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WPF Quick Tip: Converters as MarkupExtensions

Everybody's gotta love their IValueConverters, right? And not forgetting IMultiValueConverters too.

However, they're a bit of a pain when it comes to Xaml. I hate having to wonder all the way up to the resources section(!), create my converter, think of a name for the key and finally reference the converter through a StaticResource markup extension.

Another thing I hate is the parsing of Converter Parameters back into the appropriate type. Boo.

Not anymore with this quick tip. Hooray.

Take this MultiplyConverter (we've all written one of these):

public class MultiplyConverter : IValueConverter
{
    public object Convert(object value, Type targetType, object parameter, System.Globalization.CultureInfo culture)
    {
        double val = System.Convert.ToDouble(value);
        double factor = System.Convert.ToDouble(parameter);
        return val * factor;
    }

    public object ConvertBack(object value, Type targetType, object parameter, System.Globalization.CultureInfo culture)
    {
        // left as an exercise for the reader
        // don't be a wimp, it's not hard
    }
}

Which might be used something like...
    
<!-- somewhere in the resources -->
<local:MultiplyConverter x:Key="BarryTheConverter" />    
    
<Rectangle Width="{Binding ElementName=otherElement, Path=(Canvas.Left), Converter={StaticResource BarryTheConverter}, ConverterParameter=-0.5}" />

Sort of yuck.

V2

I think it's a big improvement to forego the ConverterParameter and use a property on the Value Converter itself:

public class MultiplyConverter : IValueConverter
{
    public double Factor { get; set; }

    public object Convert(object value, Type targetType, object parameter, System.Globalization.CultureInfo culture)
    {
        double val = System.Convert.ToDouble(value);
        return val * Factor;
    }
    
Which would be used like so...
    
<!-- somewhere in the resources -->
<local:MultiplyConverter Factor="-0.5" x:Key="BarryTheConverter" />    
    
<Rectangle Width="{Binding ElementName=otherElement, Path=(Canvas.Left), Converter={StaticResource BarryTheConverter}}" />

A minor improvement IMO. But better nonetheless, provided we don't need to create lots of converters for all the different 'Factors' we might use... unless... we implement the Converter as a markup extension.

V3

public class MultiplyConverter : MarkupExtension, IValueConverter
{
    public double Factor { get; set; }

    public object Convert(object value, Type targetType, object parameter, System.Globalization.CultureInfo culture)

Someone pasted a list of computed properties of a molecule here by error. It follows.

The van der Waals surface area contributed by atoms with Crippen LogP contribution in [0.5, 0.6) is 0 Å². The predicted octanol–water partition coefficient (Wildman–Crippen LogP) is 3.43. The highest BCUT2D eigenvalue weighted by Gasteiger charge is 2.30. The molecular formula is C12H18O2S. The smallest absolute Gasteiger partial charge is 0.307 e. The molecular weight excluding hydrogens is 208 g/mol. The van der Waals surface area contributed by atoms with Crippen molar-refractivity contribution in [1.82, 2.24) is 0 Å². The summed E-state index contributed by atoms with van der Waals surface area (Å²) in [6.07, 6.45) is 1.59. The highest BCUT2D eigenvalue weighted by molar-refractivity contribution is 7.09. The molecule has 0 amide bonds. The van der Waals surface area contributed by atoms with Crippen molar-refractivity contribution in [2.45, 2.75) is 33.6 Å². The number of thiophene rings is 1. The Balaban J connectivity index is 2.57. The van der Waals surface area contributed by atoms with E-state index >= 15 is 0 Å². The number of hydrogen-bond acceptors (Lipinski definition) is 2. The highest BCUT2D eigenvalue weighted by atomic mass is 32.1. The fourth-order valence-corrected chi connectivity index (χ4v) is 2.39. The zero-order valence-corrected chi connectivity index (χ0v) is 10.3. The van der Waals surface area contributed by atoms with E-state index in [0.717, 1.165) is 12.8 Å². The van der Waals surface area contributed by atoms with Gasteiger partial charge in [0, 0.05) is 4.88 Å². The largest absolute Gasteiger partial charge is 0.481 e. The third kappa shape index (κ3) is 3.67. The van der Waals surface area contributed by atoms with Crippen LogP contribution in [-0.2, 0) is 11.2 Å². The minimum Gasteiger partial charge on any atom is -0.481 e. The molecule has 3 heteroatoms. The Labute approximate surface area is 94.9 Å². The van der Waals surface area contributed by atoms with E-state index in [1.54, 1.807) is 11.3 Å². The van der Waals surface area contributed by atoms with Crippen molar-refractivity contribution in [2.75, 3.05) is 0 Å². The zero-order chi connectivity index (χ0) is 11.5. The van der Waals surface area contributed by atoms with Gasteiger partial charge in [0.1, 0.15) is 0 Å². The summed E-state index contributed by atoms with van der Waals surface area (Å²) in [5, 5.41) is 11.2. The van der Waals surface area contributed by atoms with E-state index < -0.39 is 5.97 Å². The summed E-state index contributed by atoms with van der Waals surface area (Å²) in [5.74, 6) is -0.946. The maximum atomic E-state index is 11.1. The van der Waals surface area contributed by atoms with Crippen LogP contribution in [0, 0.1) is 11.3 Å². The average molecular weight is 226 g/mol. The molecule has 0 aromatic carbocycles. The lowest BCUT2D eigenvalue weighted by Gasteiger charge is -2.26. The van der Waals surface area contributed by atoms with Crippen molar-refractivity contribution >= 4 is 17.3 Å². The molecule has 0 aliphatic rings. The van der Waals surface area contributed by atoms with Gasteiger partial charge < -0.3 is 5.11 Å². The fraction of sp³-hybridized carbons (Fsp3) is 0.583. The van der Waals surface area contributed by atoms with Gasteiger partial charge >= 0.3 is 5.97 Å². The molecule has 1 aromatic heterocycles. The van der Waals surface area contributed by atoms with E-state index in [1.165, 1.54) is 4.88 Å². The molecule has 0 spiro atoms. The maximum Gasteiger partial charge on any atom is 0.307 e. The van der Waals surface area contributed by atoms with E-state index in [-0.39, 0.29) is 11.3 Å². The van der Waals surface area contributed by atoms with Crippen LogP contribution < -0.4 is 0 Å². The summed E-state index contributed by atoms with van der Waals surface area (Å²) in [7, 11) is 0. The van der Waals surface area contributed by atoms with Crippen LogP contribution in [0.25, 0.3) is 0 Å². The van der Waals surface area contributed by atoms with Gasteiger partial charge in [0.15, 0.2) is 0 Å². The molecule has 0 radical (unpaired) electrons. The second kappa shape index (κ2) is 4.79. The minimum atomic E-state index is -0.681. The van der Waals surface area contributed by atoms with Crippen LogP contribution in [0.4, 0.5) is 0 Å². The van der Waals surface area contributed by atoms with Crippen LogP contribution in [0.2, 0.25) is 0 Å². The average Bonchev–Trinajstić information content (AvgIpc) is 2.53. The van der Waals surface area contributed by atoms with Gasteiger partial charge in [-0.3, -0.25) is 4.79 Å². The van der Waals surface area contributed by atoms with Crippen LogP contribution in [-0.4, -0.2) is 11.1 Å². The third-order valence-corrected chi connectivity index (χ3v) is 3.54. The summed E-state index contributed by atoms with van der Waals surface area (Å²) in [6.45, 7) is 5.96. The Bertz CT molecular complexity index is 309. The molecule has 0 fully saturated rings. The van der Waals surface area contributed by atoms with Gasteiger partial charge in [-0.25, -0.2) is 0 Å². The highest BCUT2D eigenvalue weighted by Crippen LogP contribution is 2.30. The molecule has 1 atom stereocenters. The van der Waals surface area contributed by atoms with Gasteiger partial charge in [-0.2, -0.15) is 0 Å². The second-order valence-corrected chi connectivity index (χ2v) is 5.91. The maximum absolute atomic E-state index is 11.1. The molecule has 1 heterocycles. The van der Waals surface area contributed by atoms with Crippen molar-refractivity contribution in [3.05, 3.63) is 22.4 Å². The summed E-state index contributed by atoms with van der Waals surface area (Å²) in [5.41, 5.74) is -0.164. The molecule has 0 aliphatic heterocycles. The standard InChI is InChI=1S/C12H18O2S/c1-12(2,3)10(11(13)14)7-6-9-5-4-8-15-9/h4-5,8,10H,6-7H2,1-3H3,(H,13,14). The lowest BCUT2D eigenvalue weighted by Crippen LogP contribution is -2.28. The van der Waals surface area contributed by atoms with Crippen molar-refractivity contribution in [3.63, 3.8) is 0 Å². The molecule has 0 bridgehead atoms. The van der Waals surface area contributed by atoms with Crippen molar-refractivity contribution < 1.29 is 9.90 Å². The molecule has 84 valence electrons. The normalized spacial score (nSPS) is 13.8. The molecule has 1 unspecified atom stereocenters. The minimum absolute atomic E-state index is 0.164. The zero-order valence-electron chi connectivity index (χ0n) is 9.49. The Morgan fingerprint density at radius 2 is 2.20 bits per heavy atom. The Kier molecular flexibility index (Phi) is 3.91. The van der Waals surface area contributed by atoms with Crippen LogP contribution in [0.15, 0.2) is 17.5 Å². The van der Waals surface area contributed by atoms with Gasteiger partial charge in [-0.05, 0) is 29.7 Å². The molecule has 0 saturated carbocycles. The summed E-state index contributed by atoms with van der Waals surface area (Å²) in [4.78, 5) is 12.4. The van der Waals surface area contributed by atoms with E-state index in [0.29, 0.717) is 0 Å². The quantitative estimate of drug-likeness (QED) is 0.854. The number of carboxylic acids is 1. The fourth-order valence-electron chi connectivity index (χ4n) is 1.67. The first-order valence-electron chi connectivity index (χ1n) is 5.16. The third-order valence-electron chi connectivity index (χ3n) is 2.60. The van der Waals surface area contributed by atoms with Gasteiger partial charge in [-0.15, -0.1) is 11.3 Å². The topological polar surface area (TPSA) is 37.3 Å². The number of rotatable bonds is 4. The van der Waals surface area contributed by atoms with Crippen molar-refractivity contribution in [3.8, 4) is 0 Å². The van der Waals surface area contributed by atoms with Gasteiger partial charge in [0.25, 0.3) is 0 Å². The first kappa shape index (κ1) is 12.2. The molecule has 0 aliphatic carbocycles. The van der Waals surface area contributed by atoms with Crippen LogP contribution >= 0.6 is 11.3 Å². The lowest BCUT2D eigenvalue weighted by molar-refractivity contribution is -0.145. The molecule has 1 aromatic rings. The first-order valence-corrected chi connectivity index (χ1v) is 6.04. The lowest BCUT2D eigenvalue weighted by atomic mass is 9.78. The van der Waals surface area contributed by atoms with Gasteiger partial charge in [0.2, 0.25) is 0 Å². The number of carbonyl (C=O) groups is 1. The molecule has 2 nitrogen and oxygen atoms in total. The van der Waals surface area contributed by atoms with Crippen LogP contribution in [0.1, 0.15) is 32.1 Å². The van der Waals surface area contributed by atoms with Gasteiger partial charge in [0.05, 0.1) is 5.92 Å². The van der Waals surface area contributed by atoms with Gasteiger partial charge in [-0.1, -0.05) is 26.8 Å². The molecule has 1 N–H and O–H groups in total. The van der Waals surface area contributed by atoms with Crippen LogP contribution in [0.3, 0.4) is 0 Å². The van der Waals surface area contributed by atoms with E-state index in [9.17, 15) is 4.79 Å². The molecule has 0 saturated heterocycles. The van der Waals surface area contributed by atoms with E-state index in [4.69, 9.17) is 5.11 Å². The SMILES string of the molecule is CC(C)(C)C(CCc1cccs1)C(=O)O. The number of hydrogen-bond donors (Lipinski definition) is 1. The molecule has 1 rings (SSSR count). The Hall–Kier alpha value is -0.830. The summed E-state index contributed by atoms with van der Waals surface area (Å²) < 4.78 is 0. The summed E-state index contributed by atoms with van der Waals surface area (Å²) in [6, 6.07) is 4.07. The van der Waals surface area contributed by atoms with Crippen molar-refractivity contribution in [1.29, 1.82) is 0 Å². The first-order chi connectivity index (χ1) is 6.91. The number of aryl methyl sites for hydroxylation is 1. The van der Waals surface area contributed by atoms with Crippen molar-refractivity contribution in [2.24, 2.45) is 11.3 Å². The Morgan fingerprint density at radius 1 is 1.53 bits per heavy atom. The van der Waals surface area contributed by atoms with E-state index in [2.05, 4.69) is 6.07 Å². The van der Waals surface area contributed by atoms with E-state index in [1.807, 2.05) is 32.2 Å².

{
        double val = System.Convert.ToDouble(value);
        return val * Factor;
    }

    public object ConvertBack(object value, Type targetType, object parameter, System.Globalization.CultureInfo culture)
    {
        // left as an exercise for the reader
        // don't be a wimp, it's not hard
    }

    public override object ProvideValue(IServiceProvider serviceProvider)
    {
        return this;
    }
}
    
Which might be used like so

<!-- no need for any resources in this case! -->

<Rectangle Width="{Binding ElementName=otherElement, Path=(Canvas.Left), Converter={local:MultiplyConverter Factor=-0.5}}" />

Much better and reads easier. Hooray!

Tags: WPF

 
Josh Post By Josh Twist
11:29 PM
17 Apr 2009

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Comments are closed for this post.

Posted by Sven @ 18 Apr 2009 2:01 PM
Sweet ! I see no reason not to "upgrade" all my existing converters to this state so I can choose whether to declare them as a resource or instantiate them inline withing the Converter={} clause.

I guess the disadvantage of this new instantiation method is that it creates a converter instance per Converter={} clause, right ?

Posted by josh @ 18 Apr 2009 11:48 PM
Yes, if you think of that as a disadvantage. Of course, WPF is object heavy so any saving here (in terms of reducing the number of objects) is going to be negligible.

Posted by OAB @ 27 Apr 2009 7:26 AM
Very cool. I had no idea it was that easy to write a markup extension. I will definitely be using this.

Posted by sinan @ 24 Jul 2009 12:18 PM
hey guys,
There is far simpler method of doing V3.
I am not inheriting from MarkupExtension class also,
Regular value converter.
Just use tags!! Not inline coding with curly braces.
As the following:

<Window.Title>
<Binding>
<Binding.Converter>
<ConverterEx:MyConverter MyParam="Sinan" />
</Binding.Converter>
</Binding>
</Window.Title>

class MyConverter:IValueConverter
{
public string MyParam { get; set; }

public object Convert(object value, Type targetType, object parameter, System.Globalization.CultureInfo culture)
{
return MyParam;
}

public object ConvertBack(object value, Type targetType, object parameter, System.Globalization.CultureInfo culture)
{
throw new NotImplementedException();
}
}

Any ideas?

Posted by josh @ 25 Jul 2009 12:14 AM
Hi sSinan,

I've always known of this approach but, to be brutally honest, I think it's even worse than using a StaticResource. I like the shorthand format that MarkupExtensions provide.

Thanks for posting though - it's a good point!

Josh

Posted by Oliver @ 08 Sep 2009 1:29 AM
The MarkExtension worked brilliantly! Thank you.

Posted by Grant BlahaErath @ 15 Oct 2009 1:01 AM
This is a great approach. You can define as many parameters as you need this way. No need to implement a tokenizer in your converter.

Posted by Serg @ 10 Jun 2011 1:46 PM
Thanks. Was useful to me.

Posted by Brian Kejser @ 04 Jan 2012 10:42 PM
Hi

The other advantage of this approach is it is a workaround to the following problem.

http://www.hardcodet.net/2008/04/nested-markup-extension-bug

Posted by FRED @ 11 Jan 2012 3:21 PM
I prefer to have all my Converters implement singleton pattern and then use
Converter="{x:Static MyConverter.Instance}"

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